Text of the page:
19th at 100: Commemorating the Suffrage Struggle and Its Legacies in Northeast Ohio


As you explore articles on this website, you will find yourself coming across a lot of acronyms: AWSA, NWSA, NAWSA, NACW, OWSA, and so on. Why were there so many different organizations that all campaigned for women's suffrage? Wouldn't all these groups have shared a common goal? While the organizations behind each acronym did indeed all advocate for women's suffrage, many organizations differed on what issues they wanted to focus on alongside women's suffrage. This debate over what the suffrage movement should entail lead directly to the formation of both the National Woman's Suffrage Association (NWSA) and the American Woman's Suffrage Association (AWSA). 

The Fifteenth Amendment to the United States constitution was aimed at protecting the rights of black men to vote. While some suffragists supported the amendment as it was, others felt that pressure should be put on the government to include women in the amendment as well. This disagreement eventually came to a head at a suffrage convention held at Case Hall in Cleveland in 1869, causing Susan B. Anthony and Elizabeth Cady Stanton to found the National Woman's Suffrage Association shortly thereafter. This group focused its efforts on women's, rather than universal, suffrage. In response, Lucy Stone and several other reformers founded the American Woman's Suffrage Association the same year, which advocated for universal suffrage alongside women's suffrage. It is important to note that not every woman who joined NWSA was necessarily against universal suffrage; in fact, many prominent suffragists like Susan B. Anthony had once been abolitionists. The founders of NWSA instead argued that women's suffrage and gender equality were more urgent issues than the suffrage of other minority groups, and that focusing on securing suffrage for women first was a better strategy than trying to earn suffrage for every oppressed group at once.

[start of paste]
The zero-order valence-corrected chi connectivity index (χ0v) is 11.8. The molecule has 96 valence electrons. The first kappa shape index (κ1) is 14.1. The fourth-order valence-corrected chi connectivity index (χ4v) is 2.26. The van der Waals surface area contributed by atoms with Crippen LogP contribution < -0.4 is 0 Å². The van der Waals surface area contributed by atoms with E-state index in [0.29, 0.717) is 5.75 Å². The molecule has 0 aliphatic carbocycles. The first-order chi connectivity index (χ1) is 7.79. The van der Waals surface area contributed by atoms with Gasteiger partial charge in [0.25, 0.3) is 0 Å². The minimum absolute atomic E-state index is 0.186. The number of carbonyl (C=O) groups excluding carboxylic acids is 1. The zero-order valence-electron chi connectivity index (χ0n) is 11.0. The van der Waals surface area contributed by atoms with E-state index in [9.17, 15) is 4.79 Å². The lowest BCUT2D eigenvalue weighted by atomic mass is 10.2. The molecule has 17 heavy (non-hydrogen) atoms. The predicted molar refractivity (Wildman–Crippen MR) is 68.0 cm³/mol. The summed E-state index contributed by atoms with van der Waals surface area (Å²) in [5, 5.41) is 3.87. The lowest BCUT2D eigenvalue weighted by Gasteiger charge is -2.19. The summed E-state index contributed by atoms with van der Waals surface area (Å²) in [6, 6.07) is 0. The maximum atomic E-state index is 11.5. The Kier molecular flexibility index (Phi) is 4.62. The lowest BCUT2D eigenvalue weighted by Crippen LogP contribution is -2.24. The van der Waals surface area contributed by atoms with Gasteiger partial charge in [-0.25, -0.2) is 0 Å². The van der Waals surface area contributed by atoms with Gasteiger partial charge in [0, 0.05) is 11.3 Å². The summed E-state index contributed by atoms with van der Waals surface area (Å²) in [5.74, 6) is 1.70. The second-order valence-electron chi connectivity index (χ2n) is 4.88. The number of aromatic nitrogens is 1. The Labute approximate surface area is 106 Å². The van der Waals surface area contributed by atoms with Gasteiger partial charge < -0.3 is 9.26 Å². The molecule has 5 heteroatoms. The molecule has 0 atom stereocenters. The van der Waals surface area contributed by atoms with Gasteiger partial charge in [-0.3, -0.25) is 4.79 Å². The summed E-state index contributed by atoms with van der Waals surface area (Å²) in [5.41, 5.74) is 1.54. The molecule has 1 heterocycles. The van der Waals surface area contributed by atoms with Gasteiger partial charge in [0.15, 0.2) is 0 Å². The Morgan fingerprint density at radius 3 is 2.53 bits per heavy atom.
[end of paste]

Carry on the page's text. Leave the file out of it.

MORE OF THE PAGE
Initially, AWSA was gained more membership than NWSA. AWSA, despite advocating for universal suffrage, ended up being viewed as the less controversial of the two, as it focused solely on voting rights while NWSA advocated for more radical shifts in women's social equality. However, Susan B. Anthony and Elizabeth Cady Stanton had pushed NWSA to the forefront of the suffrage movement by the latter half of the 1880s through skilled publicity efforts and the publication of their History of Women's Suffrage. Meanwhile, AWSA membership had been in decline, which perhaps drove AWSA co-founder Lucy Stone to approach Anthony about merging the two organizations in 1887. The two organizations would then merge into the National American Women's Suffrage Association, or NAWSA in 1890. Again, though many NAWSA members supported universal suffrage, the group decided to put their time and resources towards securing female suffrage. NAWSA would play a major role in the suffrage movement in the 20th century, and its efforts helped to pass the 19th amendment.

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